Source | FastCompany : By GWEN MORAN
Whether the goal is to be more representative of the population at large, or to acknowledge the increasing body of evidence that diverse companies outperform those that are homogeneous, diversity is a hot topic at many companies. But the issue of diversity is complex—as layered as the business case to support it—and the time, effort, and resources being poured into diversity initiatives can be undermined by oversights or missteps.
It’s a common issue, says Audra Jenkins, senior director of diversity and compliance at human resources consulting firm Randstad Sourceright. Sometimes, companies aren’t even clear on what they’re overlooking or doing wrong. Sociologists recently revealed how more traditional approaches to diversify have failed to attract and retain more women and people of color. The good news is that when leaders become aware of the issues, they can fix them. Here are six areas to review.
If you’re not actively cultivating connections to varied organizations and prospective hires, you’re probably not attracting the richest possible pool of candidates, says David Livermore, PhD, who heads the Cultural Intelligence Center, a business consultancy that focuses on culture, and author of Driven by Difference: How Great Companies Fuel Innovation Through Diversity. Reaching out to groups that can connect you to prospective employees who identify as various races and ethnicities, religions, ages, genders, sexual orientations, etc., can help you attract candidates of various viewpoints and life experiences.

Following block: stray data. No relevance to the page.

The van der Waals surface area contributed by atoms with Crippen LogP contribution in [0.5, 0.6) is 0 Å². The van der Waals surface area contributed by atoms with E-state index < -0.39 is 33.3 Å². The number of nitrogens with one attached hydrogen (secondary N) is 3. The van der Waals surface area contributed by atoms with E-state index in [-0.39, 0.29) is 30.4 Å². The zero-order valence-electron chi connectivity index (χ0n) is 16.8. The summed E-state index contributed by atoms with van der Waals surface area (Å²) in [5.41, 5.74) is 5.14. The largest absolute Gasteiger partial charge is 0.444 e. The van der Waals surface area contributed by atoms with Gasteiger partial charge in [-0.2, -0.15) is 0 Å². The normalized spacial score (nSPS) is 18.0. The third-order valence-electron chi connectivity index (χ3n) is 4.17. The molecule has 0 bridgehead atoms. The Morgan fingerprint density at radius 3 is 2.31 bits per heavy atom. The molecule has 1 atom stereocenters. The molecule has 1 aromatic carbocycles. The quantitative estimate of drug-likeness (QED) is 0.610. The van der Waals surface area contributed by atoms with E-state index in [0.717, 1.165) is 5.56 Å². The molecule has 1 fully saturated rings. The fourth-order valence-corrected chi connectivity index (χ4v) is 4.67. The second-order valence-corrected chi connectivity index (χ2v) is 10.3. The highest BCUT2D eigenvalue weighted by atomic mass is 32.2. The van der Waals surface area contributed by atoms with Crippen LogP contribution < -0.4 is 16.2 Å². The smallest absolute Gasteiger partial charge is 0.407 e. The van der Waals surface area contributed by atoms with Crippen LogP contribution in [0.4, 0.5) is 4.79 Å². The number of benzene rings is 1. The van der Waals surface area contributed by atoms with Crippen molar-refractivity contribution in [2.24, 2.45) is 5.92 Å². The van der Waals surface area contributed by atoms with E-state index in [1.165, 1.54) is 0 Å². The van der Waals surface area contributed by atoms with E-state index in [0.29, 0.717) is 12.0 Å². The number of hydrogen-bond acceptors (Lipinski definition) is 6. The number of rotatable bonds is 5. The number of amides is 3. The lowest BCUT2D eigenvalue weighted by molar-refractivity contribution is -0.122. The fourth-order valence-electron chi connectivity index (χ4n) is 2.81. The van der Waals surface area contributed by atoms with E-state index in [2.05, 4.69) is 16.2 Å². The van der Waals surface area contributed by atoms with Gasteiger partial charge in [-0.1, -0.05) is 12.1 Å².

Groups, institutions, universities, and organizations that represent the people you’d like to see in your candidate pool should be notified when your company has openings, Livermore suggests. Make it clear in your job advertising and to your recruiters that you welcome diverse candidates. When you actively cultivate varied candidates, you begin to gain a reputation as a company that values diversity, Livermore says.
At commercial insurance company Zurich North America, Anuradha Hebbar, head of diversity and inclusion, says that companies need to connect their efforts to overall business goals, or their efforts to cultivate a more diverse workforce will likely fail. She says they need to be clear about how diversity will make the company stronger and more competitive. When organizations can tie diversity and inclusion to goals and positive outcomes, there is typically a stronger commitment to making them work.